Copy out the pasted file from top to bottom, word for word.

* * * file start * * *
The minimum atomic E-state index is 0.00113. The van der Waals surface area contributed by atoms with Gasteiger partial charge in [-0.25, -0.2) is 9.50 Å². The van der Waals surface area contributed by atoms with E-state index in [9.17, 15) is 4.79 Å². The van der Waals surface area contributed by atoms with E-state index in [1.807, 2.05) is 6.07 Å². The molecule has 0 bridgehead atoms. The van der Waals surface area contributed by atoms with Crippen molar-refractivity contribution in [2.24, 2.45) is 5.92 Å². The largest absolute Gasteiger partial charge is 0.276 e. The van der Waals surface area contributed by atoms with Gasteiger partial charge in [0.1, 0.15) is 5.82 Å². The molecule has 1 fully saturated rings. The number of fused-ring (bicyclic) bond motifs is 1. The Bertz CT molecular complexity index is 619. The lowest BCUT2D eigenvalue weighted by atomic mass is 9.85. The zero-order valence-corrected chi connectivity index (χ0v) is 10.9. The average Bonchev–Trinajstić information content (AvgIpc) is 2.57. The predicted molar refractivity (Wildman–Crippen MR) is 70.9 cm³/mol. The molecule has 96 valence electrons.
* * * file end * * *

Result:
The minimum atomic E-state index is 0.00113. The van der Waals surface area contributed by atoms with Gasteiger partial charge in [-0.25, -0.2) is 9.50 Å². The van der Waals surface area contributed by atoms with E-state index in [9.17, 15) is 4.79 Å². The van der Waals surface area contributed by atoms with E-state index in [1.807, 2.05) is 6.07 Å². The molecule has 0 bridgehead atoms. The van der Waals surface area contributed by atoms with Crippen molar-refractivity contribution in [2.24, 2.45) is 5.92 Å². The largest absolute Gasteiger partial charge is 0.276 e. The van der Waals surface area contributed by atoms with Gasteiger partial charge in [0.1, 0.15) is 5.82 Å². The molecule has 1 fully saturated rings. The number of fused-ring (bicyclic) bond motifs is 1. The Bertz CT molecular complexity index is 619. The lowest BCUT2D eigenvalue weighted by atomic mass is 9.85. The zero-order valence-corrected chi connectivity index (χ0v) is 10.9. The average Bonchev–Trinajstić information content (AvgIpc) is 2.57. The predicted molar refractivity (Wildman–Crippen MR) is 70.9 cm³/mol. The molecule has 96 valence electrons.